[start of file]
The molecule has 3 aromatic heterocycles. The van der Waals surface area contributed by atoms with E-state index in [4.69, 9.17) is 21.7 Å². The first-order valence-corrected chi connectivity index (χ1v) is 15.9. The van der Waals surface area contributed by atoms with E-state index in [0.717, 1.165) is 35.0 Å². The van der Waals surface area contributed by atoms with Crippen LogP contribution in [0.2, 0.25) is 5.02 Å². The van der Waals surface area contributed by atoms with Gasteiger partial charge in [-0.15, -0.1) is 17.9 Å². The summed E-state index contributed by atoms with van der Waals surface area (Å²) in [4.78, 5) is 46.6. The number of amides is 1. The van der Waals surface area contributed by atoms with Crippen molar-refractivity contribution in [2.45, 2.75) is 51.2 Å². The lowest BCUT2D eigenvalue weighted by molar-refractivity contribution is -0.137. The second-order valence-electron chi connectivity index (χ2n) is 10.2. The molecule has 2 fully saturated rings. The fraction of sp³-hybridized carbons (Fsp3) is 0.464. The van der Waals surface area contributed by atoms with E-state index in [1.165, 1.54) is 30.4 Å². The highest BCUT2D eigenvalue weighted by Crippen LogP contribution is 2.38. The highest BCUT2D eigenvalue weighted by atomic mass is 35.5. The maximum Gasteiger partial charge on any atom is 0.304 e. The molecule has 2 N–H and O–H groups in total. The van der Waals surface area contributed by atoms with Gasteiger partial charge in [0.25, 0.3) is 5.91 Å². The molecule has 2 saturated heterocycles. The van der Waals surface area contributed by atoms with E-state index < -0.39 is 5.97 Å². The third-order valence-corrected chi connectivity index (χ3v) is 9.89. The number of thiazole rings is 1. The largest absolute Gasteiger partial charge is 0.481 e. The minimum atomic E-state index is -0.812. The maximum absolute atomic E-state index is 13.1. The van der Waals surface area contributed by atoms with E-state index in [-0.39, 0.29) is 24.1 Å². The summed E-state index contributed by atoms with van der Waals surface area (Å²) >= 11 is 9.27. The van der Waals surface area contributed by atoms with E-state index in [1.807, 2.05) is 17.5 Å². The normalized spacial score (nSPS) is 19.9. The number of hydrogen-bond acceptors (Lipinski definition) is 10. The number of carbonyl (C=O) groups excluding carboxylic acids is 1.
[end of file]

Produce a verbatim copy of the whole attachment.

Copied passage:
The molecule has 3 aromatic heterocycles. The van der Waals surface area contributed by atoms with E-state index in [4.69, 9.17) is 21.7 Å². The first-order valence-corrected chi connectivity index (χ1v) is 15.9. The van der Waals surface area contributed by atoms with E-state index in [0.717, 1.165) is 35.0 Å². The van der Waals surface area contributed by atoms with Crippen LogP contribution in [0.2, 0.25) is 5.02 Å². The van der Waals surface area contributed by atoms with Gasteiger partial charge in [-0.15, -0.1) is 17.9 Å². The summed E-state index contributed by atoms with van der Waals surface area (Å²) in [4.78, 5) is 46.6. The number of amides is 1. The van der Waals surface area contributed by atoms with Crippen molar-refractivity contribution in [2.45, 2.75) is 51.2 Å². The lowest BCUT2D eigenvalue weighted by molar-refractivity contribution is -0.137. The second-order valence-electron chi connectivity index (χ2n) is 10.2. The molecule has 2 fully saturated rings. The fraction of sp³-hybridized carbons (Fsp3) is 0.464. The van der Waals surface area contributed by atoms with E-state index in [1.165, 1.54) is 30.4 Å². The highest BCUT2D eigenvalue weighted by Crippen LogP contribution is 2.38. The highest BCUT2D eigenvalue weighted by atomic mass is 35.5. The maximum Gasteiger partial charge on any atom is 0.304 e. The molecule has 2 N–H and O–H groups in total. The van der Waals surface area contributed by atoms with Gasteiger partial charge in [0.25, 0.3) is 5.91 Å². The molecule has 2 saturated heterocycles. The van der Waals surface area contributed by atoms with E-state index < -0.39 is 5.97 Å². The third-order valence-corrected chi connectivity index (χ3v) is 9.89. The number of thiazole rings is 1. The largest absolute Gasteiger partial charge is 0.481 e. The minimum atomic E-state index is -0.812. The maximum absolute atomic E-state index is 13.1. The van der Waals surface area contributed by atoms with E-state index in [-0.39, 0.29) is 24.1 Å². The summed E-state index contributed by atoms with van der Waals surface area (Å²) >= 11 is 9.27. The van der Waals surface area contributed by atoms with E-state index in [1.807, 2.05) is 17.5 Å². The normalized spacial score (nSPS) is 19.9. The number of hydrogen-bond acceptors (Lipinski definition) is 10. The number of carbonyl (C=O) groups excluding carboxylic acids is 1.